Educators are forever promoting the ability to see a situation from another point of view and to embrace a growth mindset. But in order for this to be achieved, one must submit to momentary intellectual and emotional distress just as muscles must be broken down to be strengthened. It is helpful for me as a teacher to recognize that my own default mode is to resist change, to be an object at rest that stays at rest and might throw a tantrum at any implication that I should be asked to become an object in motion. I am not inclined to be moved until I am convinced that life without the splinter in my foot might actually be more enjoyable, might allow me to run without pain, might allow me to go further and experience more.

What if we as adults begin to more tangibly model a willingness to see beyond our own experiences of the world to understand the validity of someone else’s? What if instead of resisting the discomfort, we welcome it, not as martyrs but as those who truly believe it is the golden ticket to enjoying life and loving others even more than a chocolate factory? What if we could then invite our students into the process of change not just for its own sake, but because we had come to believe that a growth mindset requires a moment of distress, but that struggle leads to a lifetime of flourishing?

Learner, Thinker, Writer: Jane Gilbert, serves the Trinity School community as a 4th Grade Assistant Teacher

Just Ask…

“Be Strong Enough To Stand Alone,

Smart Enough To Know When You Need Help.

And Brave Enough To Ask For It.

This quote, sent from the founders of Black Girls Run! to their members, stood out to me. True, it is one of those quotes that people like to pass around at the start of the new year – an attempt to motivate you to reset your life, to take a stand, and to be brave. Yet this quote is more than that, its about advocating for yourself, knowing when you need help, and asking for it – seemingly simple tasks, yet often difficult to do. Many of us do not like asking for help. I can rattle off some reasons why – it makes us seem weak, someone might think we don’t know what we are doing, we might look unprepared. The list can go on.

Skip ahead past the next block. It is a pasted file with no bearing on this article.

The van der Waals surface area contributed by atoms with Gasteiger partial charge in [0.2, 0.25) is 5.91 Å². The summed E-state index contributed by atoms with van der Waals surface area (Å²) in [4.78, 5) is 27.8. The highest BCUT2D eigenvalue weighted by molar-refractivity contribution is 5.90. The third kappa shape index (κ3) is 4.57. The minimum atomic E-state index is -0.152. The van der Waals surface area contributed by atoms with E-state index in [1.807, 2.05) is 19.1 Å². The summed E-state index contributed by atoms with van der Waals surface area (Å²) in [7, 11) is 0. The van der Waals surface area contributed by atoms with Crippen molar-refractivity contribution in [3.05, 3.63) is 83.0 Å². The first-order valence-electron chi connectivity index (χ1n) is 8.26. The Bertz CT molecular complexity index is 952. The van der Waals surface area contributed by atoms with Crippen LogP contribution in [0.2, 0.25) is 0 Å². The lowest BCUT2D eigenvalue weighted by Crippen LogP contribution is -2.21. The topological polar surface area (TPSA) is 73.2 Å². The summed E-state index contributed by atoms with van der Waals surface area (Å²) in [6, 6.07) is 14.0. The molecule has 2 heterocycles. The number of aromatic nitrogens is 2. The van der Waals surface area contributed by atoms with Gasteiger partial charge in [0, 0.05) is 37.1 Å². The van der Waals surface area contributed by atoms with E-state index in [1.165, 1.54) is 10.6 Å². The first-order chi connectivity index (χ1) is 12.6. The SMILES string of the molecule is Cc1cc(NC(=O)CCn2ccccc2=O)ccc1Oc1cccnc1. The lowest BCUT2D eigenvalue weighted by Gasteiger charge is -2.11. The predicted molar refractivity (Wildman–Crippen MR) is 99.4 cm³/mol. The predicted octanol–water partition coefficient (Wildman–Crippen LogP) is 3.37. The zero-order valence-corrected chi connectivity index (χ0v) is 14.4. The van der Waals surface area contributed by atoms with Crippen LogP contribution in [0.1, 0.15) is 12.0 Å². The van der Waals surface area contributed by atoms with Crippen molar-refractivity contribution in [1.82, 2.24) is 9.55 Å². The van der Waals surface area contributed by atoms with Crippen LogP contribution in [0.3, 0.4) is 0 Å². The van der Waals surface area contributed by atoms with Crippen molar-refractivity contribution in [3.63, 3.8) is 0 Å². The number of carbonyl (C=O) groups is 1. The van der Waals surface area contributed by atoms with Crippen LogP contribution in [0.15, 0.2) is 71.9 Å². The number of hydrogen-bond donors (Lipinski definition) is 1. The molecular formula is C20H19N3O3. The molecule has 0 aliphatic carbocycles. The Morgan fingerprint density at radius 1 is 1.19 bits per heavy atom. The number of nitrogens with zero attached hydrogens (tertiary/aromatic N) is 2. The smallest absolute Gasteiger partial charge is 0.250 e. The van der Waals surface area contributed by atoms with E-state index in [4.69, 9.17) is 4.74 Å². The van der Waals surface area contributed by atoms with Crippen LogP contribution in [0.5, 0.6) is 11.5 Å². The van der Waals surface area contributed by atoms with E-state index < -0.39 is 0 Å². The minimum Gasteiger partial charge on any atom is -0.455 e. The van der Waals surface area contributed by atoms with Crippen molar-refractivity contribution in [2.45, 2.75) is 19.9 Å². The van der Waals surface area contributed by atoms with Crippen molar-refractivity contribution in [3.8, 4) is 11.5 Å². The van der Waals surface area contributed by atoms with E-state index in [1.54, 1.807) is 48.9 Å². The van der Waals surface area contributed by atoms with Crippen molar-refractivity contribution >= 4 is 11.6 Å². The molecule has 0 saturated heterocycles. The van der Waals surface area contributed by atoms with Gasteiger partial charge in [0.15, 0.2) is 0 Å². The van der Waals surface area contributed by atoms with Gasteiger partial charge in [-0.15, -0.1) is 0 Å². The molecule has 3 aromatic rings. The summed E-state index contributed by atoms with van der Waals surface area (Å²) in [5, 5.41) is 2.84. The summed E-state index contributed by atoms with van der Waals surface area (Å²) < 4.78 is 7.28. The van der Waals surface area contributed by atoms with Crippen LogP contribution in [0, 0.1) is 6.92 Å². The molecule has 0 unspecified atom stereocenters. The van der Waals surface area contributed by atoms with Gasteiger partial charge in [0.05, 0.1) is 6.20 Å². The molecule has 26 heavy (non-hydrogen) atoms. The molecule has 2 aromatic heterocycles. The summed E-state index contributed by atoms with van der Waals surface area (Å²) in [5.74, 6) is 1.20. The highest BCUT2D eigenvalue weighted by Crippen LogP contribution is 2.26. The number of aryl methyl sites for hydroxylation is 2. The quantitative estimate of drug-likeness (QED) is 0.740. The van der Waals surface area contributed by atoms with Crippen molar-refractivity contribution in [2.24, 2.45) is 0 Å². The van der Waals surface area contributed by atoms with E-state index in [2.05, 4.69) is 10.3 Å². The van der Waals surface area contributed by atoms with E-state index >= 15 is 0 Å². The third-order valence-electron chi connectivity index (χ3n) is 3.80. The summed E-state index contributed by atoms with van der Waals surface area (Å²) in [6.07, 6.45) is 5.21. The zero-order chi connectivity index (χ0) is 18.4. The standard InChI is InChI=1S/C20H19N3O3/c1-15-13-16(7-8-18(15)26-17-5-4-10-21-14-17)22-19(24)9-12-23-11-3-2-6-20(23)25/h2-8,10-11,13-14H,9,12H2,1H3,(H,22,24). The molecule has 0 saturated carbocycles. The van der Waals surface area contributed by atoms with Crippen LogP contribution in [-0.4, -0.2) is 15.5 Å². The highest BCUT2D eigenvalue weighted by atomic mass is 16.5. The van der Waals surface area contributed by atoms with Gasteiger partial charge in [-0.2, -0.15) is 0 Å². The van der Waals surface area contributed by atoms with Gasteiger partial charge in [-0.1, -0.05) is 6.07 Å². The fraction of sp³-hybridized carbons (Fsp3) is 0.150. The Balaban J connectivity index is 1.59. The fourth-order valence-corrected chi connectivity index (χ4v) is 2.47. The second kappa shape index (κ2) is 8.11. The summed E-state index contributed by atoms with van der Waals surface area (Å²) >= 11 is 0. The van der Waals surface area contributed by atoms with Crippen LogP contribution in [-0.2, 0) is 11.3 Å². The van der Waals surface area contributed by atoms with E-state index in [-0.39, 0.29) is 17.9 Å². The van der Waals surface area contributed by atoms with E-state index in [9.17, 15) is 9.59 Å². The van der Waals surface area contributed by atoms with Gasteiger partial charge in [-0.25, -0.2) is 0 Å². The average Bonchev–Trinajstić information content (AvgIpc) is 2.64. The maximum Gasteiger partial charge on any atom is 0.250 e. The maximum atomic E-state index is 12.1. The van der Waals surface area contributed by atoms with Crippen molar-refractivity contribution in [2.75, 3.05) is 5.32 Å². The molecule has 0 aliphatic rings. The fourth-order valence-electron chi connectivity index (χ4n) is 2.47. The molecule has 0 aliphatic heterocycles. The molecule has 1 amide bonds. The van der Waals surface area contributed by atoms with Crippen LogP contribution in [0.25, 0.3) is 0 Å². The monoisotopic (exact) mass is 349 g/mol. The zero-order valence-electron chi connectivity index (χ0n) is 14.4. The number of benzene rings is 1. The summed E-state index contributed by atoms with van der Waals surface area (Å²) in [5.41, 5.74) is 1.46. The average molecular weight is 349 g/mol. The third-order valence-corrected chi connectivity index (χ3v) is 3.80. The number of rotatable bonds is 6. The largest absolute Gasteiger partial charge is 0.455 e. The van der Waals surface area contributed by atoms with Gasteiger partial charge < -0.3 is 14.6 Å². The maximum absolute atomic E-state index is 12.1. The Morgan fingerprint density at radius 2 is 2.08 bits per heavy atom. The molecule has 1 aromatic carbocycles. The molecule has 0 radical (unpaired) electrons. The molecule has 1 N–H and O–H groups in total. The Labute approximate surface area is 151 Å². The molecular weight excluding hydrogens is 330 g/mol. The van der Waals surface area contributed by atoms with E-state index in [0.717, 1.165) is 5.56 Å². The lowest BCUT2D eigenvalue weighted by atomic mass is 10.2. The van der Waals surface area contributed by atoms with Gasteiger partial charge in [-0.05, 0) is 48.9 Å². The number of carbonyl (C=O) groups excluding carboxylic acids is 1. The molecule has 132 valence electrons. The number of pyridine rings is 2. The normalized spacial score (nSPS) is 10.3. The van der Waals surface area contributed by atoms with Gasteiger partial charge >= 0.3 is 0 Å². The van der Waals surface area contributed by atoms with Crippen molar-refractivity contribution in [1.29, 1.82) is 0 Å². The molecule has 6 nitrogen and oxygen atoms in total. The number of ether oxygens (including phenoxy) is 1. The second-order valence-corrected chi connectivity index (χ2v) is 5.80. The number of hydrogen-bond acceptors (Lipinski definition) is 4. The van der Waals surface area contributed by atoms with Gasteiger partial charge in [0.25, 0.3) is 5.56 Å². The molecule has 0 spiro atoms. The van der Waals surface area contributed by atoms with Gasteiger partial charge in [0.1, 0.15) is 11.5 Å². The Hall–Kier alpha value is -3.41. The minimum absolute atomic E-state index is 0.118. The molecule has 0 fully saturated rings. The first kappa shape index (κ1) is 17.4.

Yet when we teach we expect students to ask for help. We encourage them to do this on a daily basis. We write it under the “Areas of Growth” section on the progress report. We have individual conversations with students that end with, “Why didn’t you ask for help?” Yet we do not model the act of asking for help very well. Do students observe us asking each other for help? Do they know that we collaborate together to create a healthy and thriving environment for them? Do they know that asking for help only makes us braver, smarter, and more confident?